“His mission was not his own”

“His mission was not his own”
Words shared by The Rev Russell J. Levenson Jr
during his eulogy of his friend and parishioner, President G.H.W.Bush


(18 year old Lt George H.W.Bush in naval uniform)

Have you ever found yourself in a situation where you came out on the other side
wondering how in the world you made it through?
How you survived and made it out alive?
Or more likely that you fared better than those around you?

Have you ever found yourself wondering or even lamenting “why me?”

Why me Lord?
Why was I spared and they weren’t?
Why did I win when I shouldn’t have–
knowing that someone else should have won?
Why was I so fortunate, or so lucky, and why were “they” not?

These can be haunting questions for anyone.
They can be a life’s curse or a life’s blessing.

For there is a great responsibility to whom much is given.
(Luke 12:48)

And life, for those who have had near brushes with death, know all too well, that
life suddenly becomes a tremendous responsibility.

Yet such a question as ‘why me’ can be particularly haunting
for one so young. For one who actually stares at death and yet surprisingly,
is allowed to walk away when others were not.

We have seen this in wars and sadly in recent terror attacks and mass shootings.

And it just so happened that this very overwhelming life issue of ‘why me’ actually
happened for a newly turned 20-year-old boy who found
himself alone in a small rubber yellow life raft, bobbing up and down in the middle of
the Pacific Ocean after having baled out of a burning airplane…
coming to the stalk revelation that he’d been spared while his friends had not.

This same “why me” question came up three times Wednesday during the funeral of our
41st president, George H. W. Bush.

First, the question was raised by Jon Meacham, the famed author, and presidential historian.
He painted the scene vividly as only such a gifted writer could.
A young naval pilot and his crew taking off from a Navy aircraft carrier with a bombing mission
on the docket.
They were to take out a Japanese radio tower on a tiny Pacific island.

“Shortly after dawn on Saturday, September 2, 1944, Lieutenant Junior Grade
George Herbert Walker Bush, joined by two crew mates,
took off from the USS San Jacinto to attack a radio tower on Chichijima.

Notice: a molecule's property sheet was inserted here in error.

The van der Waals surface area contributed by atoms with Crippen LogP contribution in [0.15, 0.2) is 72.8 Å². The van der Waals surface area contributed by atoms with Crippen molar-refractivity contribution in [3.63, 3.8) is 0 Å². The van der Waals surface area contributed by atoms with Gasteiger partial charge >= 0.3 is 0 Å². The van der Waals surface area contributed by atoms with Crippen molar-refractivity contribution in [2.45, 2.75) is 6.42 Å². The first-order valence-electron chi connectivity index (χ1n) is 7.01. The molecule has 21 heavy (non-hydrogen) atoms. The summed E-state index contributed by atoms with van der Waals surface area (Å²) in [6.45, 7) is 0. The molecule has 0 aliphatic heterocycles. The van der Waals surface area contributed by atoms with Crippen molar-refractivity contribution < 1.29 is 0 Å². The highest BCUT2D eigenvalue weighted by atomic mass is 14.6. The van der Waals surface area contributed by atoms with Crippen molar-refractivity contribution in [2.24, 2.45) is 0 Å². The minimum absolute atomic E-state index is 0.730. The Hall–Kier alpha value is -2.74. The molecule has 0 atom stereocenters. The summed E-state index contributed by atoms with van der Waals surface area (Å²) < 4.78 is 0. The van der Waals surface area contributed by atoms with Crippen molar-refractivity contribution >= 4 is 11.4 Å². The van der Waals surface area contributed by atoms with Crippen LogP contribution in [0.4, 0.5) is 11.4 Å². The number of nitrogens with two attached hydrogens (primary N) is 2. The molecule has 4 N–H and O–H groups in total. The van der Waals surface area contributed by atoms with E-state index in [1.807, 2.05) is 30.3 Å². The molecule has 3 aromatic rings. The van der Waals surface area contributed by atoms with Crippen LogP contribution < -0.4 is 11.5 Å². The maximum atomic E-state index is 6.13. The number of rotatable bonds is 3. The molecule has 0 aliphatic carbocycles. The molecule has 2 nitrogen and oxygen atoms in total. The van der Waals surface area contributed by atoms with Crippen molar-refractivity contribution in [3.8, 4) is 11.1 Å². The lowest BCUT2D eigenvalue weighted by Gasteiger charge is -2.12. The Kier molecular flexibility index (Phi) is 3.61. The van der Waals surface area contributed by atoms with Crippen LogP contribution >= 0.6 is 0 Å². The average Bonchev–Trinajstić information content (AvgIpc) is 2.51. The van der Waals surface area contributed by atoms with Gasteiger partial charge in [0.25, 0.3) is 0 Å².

As they approached the target, the air was heavy with flack.
The plane was hit.
Smoke filled the cockpit; flames raced across the wings.
“My god,” Lieutenant Bush thought,
“this thing’s gonna go down.”
Yet he kept the plane in its 35-degree dive, dropped his bombs, and then roared off out to sea,
telling his crew mates to hit the silk.
Following protocol, Lieutenant Bush turned the plane so they could bail out.

Only then did Bush parachute from the cockpit.
The wind propelled him backward, and he gashed his head on the tail of the plane
as he flew through the sky.
He plunged deep into the ocean, bobbed to the surface,
and flopped onto a tiny raft.
His head bleeding, his eyes burning, his mouth and throat raw from salt water,
the future 41st President of the United States was alone.

Sensing that his men had not made it, he was overcome.
He felt the weight of responsibility as a nearly physical burden.
And he wept.
Then, at four minutes shy of noon, a submarine emerged to rescue the downed pilot.
George Herbert Walker Bush was safe.
The story, his story and ours, would go on by God’s grace.

Through the ensuing decades, President Bush would frequently ask,
nearly daily— “why me?
Why was I spared?”

Next in line during this service, this looming question was raised by the former
Canadian Prime Minister, Brian Mulroney who also eulogized his former world leader compatriot
and more importantly, his dear friend.

Mulroney opened his verbal tribute to his friend by asking those in attendance if they could
remember what they were doing just after their 20th birthday.

Most should remember the joy and gaiety found in the passing a milestone—
that being the leaving behind of the tumultuous teenage years as they were
now standing on the great periphery of adulthood.

And yet I wonder as to how many of us know that at 20, one is more child than adult?

Mulroney shared that as he had just turned 20, he was working as a laborer in the outskirts
of Quebec while still living at home and thankfully enjoying his mother’s cooking.

All the while his one-day dear friend was bleeding and clinging to life in a liferaft
out in the middle of the Pacific ocean weeping “why me??”

For a third time this somber day of a State funeral, another speaker addressed the question…
“Why me?”

This time the speaker was President Bush 41’s parish priest,
The Rev. Bruce Levenson who once again raised the question but who rather matter of factly
gave us the answer.

Father Levenson explained that “his mission was not his own.”

His mission was not his own.

It was other than and much more than that liferaft bobbing up and down in the
ocean…

Yet that is not to say that the lives of his comrades at arms on that fateful day
were any less important.
Any less than, as some might think with such a response to such a question.
That somehow, they were simply “allowed” to die while young George was allowed to live.
The issue of allowance is not to be the issue here nor are we to be recipients of such
deep knowledge.

For God uses our lives and our deaths to extend far beyond our simple understanding.

It is the ripples that reverberate outward from the dropped stone in the pond.

The ‘why me’ questions that have been asked by countless individuals who have lived to tell of
another day all live with a tremendous burden of guilt and a tremendous burden of responsibility.

Father Levenson, James Baker, Al Simpson, Brian Mulroney and even son George H. Bush
each reminded us that a day did not pass in George Herbert Walker Bush’s life that he did